JEFFREY BROWN: Well while we’re on that subject, were there other films from last year that didn’t get appropriate attention or recognition that you could help correct now. We can all look for it on video, I suppose.
ANN HORNADAY: Oh, goody. Well, yes, I think there were lots of ones that I was sort of keeping an eye out for. I would have loved to see the screenplay to “Looper” be nominated for best original screenplay. This was a really well done science fiction thriller by a young director named Rian Johnson, very smart young man, very well executed and thoughtful. It’s a genre picture, it’s sci-fi, it’s time travel, and it’s got action and adventure, which maybe people didn’t take serious artistically, but I just thought it was a real delightful surprise for me, so I would tell people to check that out.
ANN HORNADAY: There were two really wonderful leading performances from actors last year that deserve some recognition. One is Richard Gere in “Arbitrage,” a Wall Street thriller, again a little tiny indie film, really well done film, and also just a terrific performance from him. And also John Hawkes, who starred in “The Sessions,” about a man with polio living in an iron lung and the therapist who helps him come to terms with his sexuality and his body awareness. Helen Hunt did get nominated for her portrayal of the therapist, but it would have been nice to see John Hawkes get a nod, because it was completely passive performance, being kind of trapped in this iron lung, and he brought it such dynamism and character. I was also surprised that the cinematography didn’t get nominated for “The Master,” the Paul Thomas Anderson movie, which was maybe not a perfect movie, and I have my quibbles with it, but visually it was an absolutely transporting experience. That was a bit of a head-scratcher. Those are just a few that people might want to catch up on.
JEFFREY BROWN: No, that’s very helpful. The people who were nominated and made best actor and actress — who are you going for here? Who do you think?
ANN HORNADAY: I think it’s got to be Daniel Day Lewis’ year. I’ll go along with the crowd on that one. The best leading actress, that’s a little bit more of free-for-fall. It’s a very, very strong lineup. I was hugely admiring of every single one of these performances. If forced I would probably vote for Emmanuelle Riva in “Amour.” This is an 85-year-old actress, who is, again, well known to foreign film fans and art house fans. Her best known movie until now was “Hiroshima Mon Amour,” from way back when.
JEFFREY BROWN: Going way back, yeah.
ANN HORNADAY: Way back. She plays an elderly woman struggling with illness and end-of-life issues in this film. It’s just one those bravura, physical, emotional — it’s just an all-encompassing performance that is completely immersive. It’s really brave. It would be wonderful to see her take it, but honestly I just think they are all so deserving.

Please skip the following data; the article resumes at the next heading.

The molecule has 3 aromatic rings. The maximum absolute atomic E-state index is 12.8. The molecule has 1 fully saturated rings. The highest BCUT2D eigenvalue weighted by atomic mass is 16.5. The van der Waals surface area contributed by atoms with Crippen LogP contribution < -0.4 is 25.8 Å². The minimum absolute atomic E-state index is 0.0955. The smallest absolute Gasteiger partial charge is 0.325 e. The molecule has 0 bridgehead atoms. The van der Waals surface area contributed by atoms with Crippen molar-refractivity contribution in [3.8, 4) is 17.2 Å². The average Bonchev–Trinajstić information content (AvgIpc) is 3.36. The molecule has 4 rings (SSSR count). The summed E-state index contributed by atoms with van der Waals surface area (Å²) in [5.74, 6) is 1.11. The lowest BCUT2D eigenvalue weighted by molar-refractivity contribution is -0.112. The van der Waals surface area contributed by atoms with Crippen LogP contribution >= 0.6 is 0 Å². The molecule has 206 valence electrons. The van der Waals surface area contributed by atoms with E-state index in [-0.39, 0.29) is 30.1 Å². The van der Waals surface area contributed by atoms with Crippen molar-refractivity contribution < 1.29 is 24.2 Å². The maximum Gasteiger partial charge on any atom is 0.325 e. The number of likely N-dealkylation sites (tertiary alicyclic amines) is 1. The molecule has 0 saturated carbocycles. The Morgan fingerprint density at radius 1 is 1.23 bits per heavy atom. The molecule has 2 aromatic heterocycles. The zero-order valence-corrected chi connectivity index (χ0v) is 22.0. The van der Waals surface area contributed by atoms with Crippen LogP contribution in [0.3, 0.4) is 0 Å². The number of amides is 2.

JEFFREY BROWN: All right. Let me just ask one more thing before I let you go, which is the sort of summing up here. We’ve had this conversation before, because you are watching movies all the time, the nominations sort of lets you think a little bit about the quality or the kind of films being made. I think you and others have noted there is some serious, challenging filmmaking from this past year.
ANN HORNADAY: Absolutely. I think it’s such a testament to what a strong year it was. Generally at this time of the year people like me, like you said, who do see a lot films, I think we spend a lot of time advocating for small films that we think are getting overlooked, and that is a part of the job, and that’s often in contrast to the kind of pablum, boring, banal, mainstream fare that the studios are putting out, but this year I think the studios really did themselves proud. It was a year where something like a “Looper,” “Skyfall,” the James Bond movie. That’s a franchise that we’ve seen some water treading on, and this was a really genuinely sophisticated and pleasing, aesthetically, narratively and technically film. Even “The Dark Night Rises,” I’ve not always been such a fan of that franchise, I thought that was very well done. When you look at this lineup of things like “Life of Pi” and “Argo” and “Lincoln,” it really tells me that quality films are coming from every direction now, and that’s just bodes really, really well for the next few years.
JEFFREY BROWN: Well, isn’t that nice to hear.
ANN HORNADAY: I hope.
JEFFREY BROWN: All right.
ANN HORNADAY: She said hopefully.
JEFFREY BROWN: She said hopefully, yes, because you’ll be watching more whether they are good or not.
ANN HORNADAY: I’ll be the first tell you if I’m wrong.
JEFFREY BROWN: All right. Ann Hornaday of the Washington Post, thanks again.
ANN HORNADAY: Thanks, Jeff.
JEFFREY BROWN: And thank you for joining us again on Art Beat. I’m Jeffrey Brown.